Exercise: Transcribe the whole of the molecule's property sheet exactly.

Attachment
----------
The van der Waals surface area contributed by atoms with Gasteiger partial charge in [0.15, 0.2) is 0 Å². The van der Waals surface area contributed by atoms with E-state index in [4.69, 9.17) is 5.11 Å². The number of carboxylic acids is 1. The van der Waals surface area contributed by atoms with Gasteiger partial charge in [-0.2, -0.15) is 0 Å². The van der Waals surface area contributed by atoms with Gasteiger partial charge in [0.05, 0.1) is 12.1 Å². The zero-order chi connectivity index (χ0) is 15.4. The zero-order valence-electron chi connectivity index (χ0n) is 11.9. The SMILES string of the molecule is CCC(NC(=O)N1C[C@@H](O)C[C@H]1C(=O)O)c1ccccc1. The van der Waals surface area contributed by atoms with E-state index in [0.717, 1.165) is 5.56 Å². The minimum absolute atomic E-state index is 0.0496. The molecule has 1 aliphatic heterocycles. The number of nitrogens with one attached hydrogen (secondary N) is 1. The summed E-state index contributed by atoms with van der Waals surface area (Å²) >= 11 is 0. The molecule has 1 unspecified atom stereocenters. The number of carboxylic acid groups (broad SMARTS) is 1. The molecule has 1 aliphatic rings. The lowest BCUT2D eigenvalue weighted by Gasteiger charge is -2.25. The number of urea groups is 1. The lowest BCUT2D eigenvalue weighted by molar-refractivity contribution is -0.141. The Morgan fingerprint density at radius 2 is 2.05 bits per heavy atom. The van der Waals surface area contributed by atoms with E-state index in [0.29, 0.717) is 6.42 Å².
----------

The van der Waals surface area contributed by atoms with Gasteiger partial charge in [0.15, 0.2) is 0 Å². The van der Waals surface area contributed by atoms with E-state index in [4.69, 9.17) is 5.11 Å². The number of carboxylic acids is 1. The van der Waals surface area contributed by atoms with Gasteiger partial charge in [-0.2, -0.15) is 0 Å². The van der Waals surface area contributed by atoms with Gasteiger partial charge in [0.05, 0.1) is 12.1 Å². The zero-order chi connectivity index (χ0) is 15.4. The zero-order valence-electron chi connectivity index (χ0n) is 11.9. The SMILES string of the molecule is CCC(NC(=O)N1C[C@@H](O)C[C@H]1C(=O)O)c1ccccc1. The van der Waals surface area contributed by atoms with E-state index in [0.717, 1.165) is 5.56 Å². The minimum absolute atomic E-state index is 0.0496. The molecule has 1 aliphatic heterocycles. The number of nitrogens with one attached hydrogen (secondary N) is 1. The summed E-state index contributed by atoms with van der Waals surface area (Å²) >= 11 is 0. The molecule has 1 unspecified atom stereocenters. The number of carboxylic acid groups (broad SMARTS) is 1. The molecule has 1 aliphatic rings. The lowest BCUT2D eigenvalue weighted by Gasteiger charge is -2.25. The number of urea groups is 1. The lowest BCUT2D eigenvalue weighted by molar-refractivity contribution is -0.141. The Morgan fingerprint density at radius 2 is 2.05 bits per heavy atom. The van der Waals surface area contributed by atoms with E-state index in [0.29, 0.717) is 6.42 Å².